New research indicates that the path to the corner office is a long one, particularly in the U.S., where experience and loyalty appear to outrank naked ambition.
Some 85% of top U.S. company CEOs are sourced internally, according to recruitment firm Heidrick & Struggles. Their research drew the conclusion after cataloging the CEOs of the 100 largest companies in each of the U.S., UK, Germany and France.
In Germany, 68% of CEOs had to rise through the ranks, though the rate of internal appointments in Britain and France was much lower, at 61% and 48%, respectively.
American CEOs also had to work harder. On average, they spent 20 years toiling at the same employer to earn that ultimate promotion, compared to no more than 14 years in the other three countries. Consequently, the age of the average CEO appointment in the U.S. was 52, compared to 50 in Germany, 49 in Britain and 48 in France.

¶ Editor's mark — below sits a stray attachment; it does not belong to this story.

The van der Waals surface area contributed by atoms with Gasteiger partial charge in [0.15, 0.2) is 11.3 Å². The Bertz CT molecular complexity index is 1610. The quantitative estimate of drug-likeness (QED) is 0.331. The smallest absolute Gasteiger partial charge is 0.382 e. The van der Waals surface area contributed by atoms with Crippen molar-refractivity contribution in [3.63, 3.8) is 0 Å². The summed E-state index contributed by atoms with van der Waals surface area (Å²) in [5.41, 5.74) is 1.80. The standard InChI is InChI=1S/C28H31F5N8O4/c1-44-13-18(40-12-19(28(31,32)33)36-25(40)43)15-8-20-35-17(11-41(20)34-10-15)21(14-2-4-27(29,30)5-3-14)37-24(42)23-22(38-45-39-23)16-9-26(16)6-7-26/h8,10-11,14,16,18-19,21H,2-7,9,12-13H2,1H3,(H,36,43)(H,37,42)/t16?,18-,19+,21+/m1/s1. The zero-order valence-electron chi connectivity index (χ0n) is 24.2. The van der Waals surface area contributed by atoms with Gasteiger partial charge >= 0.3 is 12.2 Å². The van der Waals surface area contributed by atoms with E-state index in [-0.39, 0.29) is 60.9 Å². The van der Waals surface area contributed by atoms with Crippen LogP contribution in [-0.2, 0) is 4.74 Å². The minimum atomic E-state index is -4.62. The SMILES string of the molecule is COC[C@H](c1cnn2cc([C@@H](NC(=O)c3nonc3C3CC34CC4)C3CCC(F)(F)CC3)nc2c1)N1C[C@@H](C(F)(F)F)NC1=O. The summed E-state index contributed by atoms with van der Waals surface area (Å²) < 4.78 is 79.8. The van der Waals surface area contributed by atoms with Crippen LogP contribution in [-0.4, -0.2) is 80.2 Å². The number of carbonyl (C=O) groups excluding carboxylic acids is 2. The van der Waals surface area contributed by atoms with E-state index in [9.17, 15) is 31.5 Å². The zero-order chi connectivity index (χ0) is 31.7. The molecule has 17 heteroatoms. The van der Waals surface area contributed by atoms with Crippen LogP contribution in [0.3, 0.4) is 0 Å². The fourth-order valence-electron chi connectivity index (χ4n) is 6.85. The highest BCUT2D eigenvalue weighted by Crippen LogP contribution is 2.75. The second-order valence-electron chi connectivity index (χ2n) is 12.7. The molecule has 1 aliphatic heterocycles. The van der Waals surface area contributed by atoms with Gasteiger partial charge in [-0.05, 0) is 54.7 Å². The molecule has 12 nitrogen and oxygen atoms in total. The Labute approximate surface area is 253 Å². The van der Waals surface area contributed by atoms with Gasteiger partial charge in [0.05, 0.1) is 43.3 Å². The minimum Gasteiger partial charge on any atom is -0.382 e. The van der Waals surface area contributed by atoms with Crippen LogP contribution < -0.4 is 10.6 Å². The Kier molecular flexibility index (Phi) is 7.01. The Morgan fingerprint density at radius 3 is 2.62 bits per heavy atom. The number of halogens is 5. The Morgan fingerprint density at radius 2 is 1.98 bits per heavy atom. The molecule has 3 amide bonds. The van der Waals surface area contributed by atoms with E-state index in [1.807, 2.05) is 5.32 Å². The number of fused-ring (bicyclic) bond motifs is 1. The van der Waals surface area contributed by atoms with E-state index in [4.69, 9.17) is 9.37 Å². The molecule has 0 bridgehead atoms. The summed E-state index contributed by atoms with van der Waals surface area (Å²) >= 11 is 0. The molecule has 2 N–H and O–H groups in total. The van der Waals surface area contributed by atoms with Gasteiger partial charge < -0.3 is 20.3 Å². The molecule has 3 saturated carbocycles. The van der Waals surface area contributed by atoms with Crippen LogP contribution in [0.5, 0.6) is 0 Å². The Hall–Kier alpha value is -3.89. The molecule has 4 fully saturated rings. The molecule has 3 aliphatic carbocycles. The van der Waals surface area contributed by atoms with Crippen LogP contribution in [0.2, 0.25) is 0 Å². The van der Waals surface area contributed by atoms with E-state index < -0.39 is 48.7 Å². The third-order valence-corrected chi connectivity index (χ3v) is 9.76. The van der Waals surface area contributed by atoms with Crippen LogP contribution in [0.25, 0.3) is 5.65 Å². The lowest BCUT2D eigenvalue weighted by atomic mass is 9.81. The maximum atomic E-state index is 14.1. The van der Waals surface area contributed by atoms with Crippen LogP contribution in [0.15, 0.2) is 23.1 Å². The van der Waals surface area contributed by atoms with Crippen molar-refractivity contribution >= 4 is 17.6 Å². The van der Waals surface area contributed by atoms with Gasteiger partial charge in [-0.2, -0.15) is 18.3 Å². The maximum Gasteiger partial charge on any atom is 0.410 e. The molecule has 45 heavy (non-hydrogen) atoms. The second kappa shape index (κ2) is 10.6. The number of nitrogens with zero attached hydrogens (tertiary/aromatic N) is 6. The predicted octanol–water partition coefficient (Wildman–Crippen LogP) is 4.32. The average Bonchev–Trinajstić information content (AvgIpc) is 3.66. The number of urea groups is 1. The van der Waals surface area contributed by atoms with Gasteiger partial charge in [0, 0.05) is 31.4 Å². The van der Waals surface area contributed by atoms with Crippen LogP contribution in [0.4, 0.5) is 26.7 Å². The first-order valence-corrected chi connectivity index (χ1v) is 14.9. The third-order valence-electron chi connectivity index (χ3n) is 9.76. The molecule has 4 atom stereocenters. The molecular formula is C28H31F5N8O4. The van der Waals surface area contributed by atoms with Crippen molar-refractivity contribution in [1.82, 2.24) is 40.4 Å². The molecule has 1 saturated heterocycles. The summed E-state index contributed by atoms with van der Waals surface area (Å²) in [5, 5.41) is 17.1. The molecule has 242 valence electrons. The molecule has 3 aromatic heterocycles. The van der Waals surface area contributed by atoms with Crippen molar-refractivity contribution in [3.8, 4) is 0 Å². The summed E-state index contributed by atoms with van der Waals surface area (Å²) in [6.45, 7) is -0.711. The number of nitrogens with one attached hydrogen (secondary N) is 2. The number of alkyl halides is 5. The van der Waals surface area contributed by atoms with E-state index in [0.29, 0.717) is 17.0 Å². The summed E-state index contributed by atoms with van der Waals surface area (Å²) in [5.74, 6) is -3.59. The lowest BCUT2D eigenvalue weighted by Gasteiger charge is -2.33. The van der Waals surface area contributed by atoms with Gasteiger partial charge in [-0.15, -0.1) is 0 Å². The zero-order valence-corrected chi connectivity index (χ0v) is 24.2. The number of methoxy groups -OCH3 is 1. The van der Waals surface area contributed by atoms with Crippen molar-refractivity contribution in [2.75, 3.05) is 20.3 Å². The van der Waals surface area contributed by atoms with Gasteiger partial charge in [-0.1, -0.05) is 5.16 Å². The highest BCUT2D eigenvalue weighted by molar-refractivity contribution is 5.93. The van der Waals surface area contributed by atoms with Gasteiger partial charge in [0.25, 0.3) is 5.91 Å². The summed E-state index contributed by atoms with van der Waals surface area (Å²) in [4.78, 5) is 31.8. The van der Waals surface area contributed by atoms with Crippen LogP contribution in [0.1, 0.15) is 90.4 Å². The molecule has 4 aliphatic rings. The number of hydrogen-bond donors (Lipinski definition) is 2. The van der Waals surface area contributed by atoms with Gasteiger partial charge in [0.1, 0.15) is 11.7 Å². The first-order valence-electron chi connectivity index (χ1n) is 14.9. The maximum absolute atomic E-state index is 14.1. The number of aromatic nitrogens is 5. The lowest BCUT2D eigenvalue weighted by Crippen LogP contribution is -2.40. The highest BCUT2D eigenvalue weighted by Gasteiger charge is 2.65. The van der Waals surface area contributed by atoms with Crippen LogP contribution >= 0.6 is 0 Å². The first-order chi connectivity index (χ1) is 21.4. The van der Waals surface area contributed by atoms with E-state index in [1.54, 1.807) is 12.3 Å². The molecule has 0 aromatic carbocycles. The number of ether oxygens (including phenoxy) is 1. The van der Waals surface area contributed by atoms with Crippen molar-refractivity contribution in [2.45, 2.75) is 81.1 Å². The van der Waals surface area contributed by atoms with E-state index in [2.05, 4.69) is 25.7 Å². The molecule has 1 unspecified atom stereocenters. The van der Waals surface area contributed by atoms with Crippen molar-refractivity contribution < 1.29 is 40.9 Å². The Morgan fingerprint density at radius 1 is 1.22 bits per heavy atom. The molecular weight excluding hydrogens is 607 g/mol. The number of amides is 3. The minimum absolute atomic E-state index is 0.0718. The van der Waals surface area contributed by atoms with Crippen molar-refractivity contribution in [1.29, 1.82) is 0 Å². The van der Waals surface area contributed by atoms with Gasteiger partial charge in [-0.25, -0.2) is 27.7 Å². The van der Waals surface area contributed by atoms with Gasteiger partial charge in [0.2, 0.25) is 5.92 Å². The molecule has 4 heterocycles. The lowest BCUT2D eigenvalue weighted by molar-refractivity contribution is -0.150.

A recent Spencer Stuart study found the average age of CEOs in the S&P 500 index rose by 4% over 10 years to 57.2 in 2016. However, according to Chief Executive’s CEO1000 Tracker, the average age of the 1,000 largest companies (public and private) is actually higher, at 58. Korn Ferry research also notes that the average of CEOs overall is 58.
As recently reported by Chief Executive, American CEOs appear to be getting older, too, perhaps thanks to general improvements in living standards that are stretching our life expectancies.
The Heidrick & Struggles analysis also found that the U.S. leads the way for female CEO appointments, though they still just account for 8% of the total. Chief Executive’s CEO1000 Tracker puts that number at 6%.
Heidrick & Struggles also reports that 69% of U.S. CEOs hold advanced degrees, with the proportion is much higher in France, at 86%. Finance is the most common functional background, rearing 31% of U.S. CEOs. Engineering formed the next-most common background, followed by operations and sales and marketing, tied for third.